An improper art aims at exciting in the way of comedy the feeling of desire but the feeling which is proper to comic art is the feeling of joy.
(James Joyce (1882-1941), Irish author. Manuscript notebook composed in Paris, 1903-1904. Paris Notebook, The Critical Writings, eds. Richard Ellmann and Ellsworth Mason, Viking (1959).
Many of the entries in this notebook were later transposed into Joyce's Portrait of the Artist as a Young Man (1916) and Ulysses (1922).)
Oath and anchors equally will drag; nought else abides on fickle earth but unkept promises of joy.
(Herman Melville (1819-1891), U.S. author. "The Encantadas" (1854), Sketch Eighth, The Piazza Tales and Other Prose Pieces 1839-1860, The Writings of Herman Melville, vol. 9, eds. Harrison Hayford, Alma A. MacDougall, and G. Thomas Tanselle (1987).)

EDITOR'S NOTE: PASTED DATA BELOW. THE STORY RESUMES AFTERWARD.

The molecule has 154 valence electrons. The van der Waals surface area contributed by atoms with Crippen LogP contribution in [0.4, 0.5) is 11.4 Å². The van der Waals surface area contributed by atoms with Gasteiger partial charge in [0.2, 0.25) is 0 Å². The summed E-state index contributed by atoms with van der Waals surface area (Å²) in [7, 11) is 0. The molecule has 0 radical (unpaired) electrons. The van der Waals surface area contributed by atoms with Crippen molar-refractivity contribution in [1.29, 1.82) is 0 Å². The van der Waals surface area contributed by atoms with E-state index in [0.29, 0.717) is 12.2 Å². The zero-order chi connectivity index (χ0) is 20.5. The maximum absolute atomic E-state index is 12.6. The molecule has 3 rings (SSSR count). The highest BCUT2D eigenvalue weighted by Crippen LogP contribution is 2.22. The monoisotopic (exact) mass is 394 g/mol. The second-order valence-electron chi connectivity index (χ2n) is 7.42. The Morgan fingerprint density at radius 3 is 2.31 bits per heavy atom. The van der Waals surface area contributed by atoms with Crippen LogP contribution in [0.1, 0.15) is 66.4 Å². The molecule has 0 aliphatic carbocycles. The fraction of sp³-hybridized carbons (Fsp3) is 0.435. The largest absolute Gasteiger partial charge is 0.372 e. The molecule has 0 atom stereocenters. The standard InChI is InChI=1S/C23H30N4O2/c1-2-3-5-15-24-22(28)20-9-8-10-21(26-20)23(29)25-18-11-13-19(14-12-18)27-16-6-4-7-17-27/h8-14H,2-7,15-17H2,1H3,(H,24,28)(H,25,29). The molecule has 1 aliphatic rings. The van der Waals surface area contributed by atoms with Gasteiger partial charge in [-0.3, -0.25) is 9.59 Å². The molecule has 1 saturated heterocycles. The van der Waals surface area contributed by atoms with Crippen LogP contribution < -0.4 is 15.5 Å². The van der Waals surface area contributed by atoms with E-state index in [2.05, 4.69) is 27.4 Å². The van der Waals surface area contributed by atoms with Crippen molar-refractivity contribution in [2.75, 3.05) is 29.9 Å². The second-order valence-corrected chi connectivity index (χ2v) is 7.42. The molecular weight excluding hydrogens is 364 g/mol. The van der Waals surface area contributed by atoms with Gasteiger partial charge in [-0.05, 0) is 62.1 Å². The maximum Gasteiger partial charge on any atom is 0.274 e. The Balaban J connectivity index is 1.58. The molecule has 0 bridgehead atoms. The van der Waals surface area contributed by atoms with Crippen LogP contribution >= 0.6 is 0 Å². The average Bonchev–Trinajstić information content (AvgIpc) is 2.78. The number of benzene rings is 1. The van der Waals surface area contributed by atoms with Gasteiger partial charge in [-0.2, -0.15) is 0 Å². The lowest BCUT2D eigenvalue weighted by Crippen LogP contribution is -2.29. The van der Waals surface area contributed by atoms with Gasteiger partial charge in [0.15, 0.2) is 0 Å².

I would not, if I could, give up the memory of the joy I have had in books for any advantage that could be offered in other pursuits or occupations. Books have been to me what gold is to the miser, what new fields are to the explorer.
(Margaret E. Sangster (1838-1912), U.S. author. An Autobiography from My Youth Up, ch. 6 (1909).)
Whoever possesses abundant joy must be a good man: but he is probably not the cleverest man, although he achieves exactly what it is that the cleverest man strives with all his cleverness to achieve.
(Friedrich Nietzsche (1844-1900), German philosopher, classical scholar, critic of culture. Friedrich Nietzsche, Sämtliche Werke: Kritische Studienausgabe, vol. 2, p. 400, eds. Giorgio Colli and Mazzino Montinari, Berlin, de Gruyter (1980). Mixed Opinions and Maxims, aphorism 48, "Having Abundant Joy," (1879).)